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The father of a baby girl from Esher desperately in need of a heart transplant is urging people to sign up to the organ donation register. A gravely ill baby has become the youngest heart patient in Britain to be fitted with a mini-defibrillator inside her chest as doctors battle to save her life.
Carina Marcangelo, who celebrated her first birthday yesterday (Wednesday, February 13), was diagnosed with cardiomyopathy in July last year and is currently on a life support machine and completely sedated after taking a turn for the worse on Saturday. Carina Marcangelo has cardiomyopathy, a disease that damages the heart.
Cardiomyopathy is a disease that damages the heart and, in Carina’s case, means her left ventricle has a thickened wall which stops the heart working as well as it should. She is on a life support machine and the waiting list for a heart transplant. She spent her first birthday yesterday under complete sedation at Royal Brompton Hospital in London.
After collapsing at home on October 14, Carina was rushed to Evelina Children’s Hospital, London, until a bed became available at the Royal Brompton, where she has remained for the past four months. In Carina's case, her cardiomyopathy means her left ventricle has a thickened wall which stops the heart working as well as it should.
In November, Carina was fitted with an implantable cardioverter-defibrillator (ICD) that gives a shock if her heart goes into a dangerous rhythm. She is the youngest child to have had an ICD fitted. She was diagnosed with cardiomyopathy in July last year and is currently on a life support machine and completely sedated, after taking a turn for the worse on Saturday.
Carina was put on the transplant list on the day of her surgery and is on the urgent list when she is on life support. As soon as she comes off life support, she goes back on to the active list, falling down the list. The defibrillator device gives a shock if her heart goes into a dangerous rhythm. She became the youngest child to have had an ICD (as they are known) fitted in November when she was just nine months old.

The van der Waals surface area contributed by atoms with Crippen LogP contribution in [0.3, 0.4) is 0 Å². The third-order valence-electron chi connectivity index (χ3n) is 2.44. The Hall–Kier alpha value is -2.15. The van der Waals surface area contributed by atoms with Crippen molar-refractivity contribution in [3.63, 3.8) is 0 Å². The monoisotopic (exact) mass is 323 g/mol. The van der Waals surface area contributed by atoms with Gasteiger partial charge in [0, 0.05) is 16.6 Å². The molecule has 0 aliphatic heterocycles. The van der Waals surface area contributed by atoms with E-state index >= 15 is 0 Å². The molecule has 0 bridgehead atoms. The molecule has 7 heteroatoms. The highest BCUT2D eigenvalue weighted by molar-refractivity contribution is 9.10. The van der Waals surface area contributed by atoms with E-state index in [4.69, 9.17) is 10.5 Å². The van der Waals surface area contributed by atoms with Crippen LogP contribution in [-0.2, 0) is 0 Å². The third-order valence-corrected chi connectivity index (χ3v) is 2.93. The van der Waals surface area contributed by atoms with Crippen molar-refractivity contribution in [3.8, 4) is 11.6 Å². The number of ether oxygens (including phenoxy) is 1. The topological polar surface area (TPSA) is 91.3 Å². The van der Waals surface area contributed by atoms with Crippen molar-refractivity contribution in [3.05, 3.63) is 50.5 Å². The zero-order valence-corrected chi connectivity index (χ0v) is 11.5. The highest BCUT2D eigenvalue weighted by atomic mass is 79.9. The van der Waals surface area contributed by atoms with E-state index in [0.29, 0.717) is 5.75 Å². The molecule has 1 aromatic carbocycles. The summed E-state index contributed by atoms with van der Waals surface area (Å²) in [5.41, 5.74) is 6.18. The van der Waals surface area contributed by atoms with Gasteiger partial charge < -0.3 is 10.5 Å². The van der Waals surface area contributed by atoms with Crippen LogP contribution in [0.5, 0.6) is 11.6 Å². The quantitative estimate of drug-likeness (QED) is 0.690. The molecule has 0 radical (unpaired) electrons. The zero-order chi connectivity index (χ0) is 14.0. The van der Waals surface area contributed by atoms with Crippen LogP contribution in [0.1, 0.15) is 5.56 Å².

Darren Marcangelo, 40, of Milbourne Lane, said: “She had a bad turn on Saturday morning but the good news is she is now on the urgent list again. After taking ill at home on October 14, Carina was rushed to Evelina Children's Hospital, London, until a bed became available at the Royal Brompton, where she has remained for the past four months.
“They can’t give you any idea of time other than average waiting times, which is about three months. Now we have been waiting three months and nothing has come up yet.” Carina was put on the transplant list on the day of her surgery and is on the urgent list when she is on life support. As soon as she comes off life support, she goes back on to the active list, falling down the list.
Carina could only receive a heart from a one-year-old to a small five-year-old so the size is correct. Her father Darren Marcangelo, 40, from Esher, Surrey, said: 'She had a bad turn on Saturday morning but the good news is she is now on the urgent list again.
Mr Marcangelo said: “At the moment they are trying to keep her as stable as possible and cool her temperature right down. We don’t know how long she will be on life support for. It could be until a heart becomes available. She is in such a fragile state at the moment.” 'They can't give you any idea of time other than average waiting times, which is about three months. Now we have been waiting three months and nothing has come up yet.'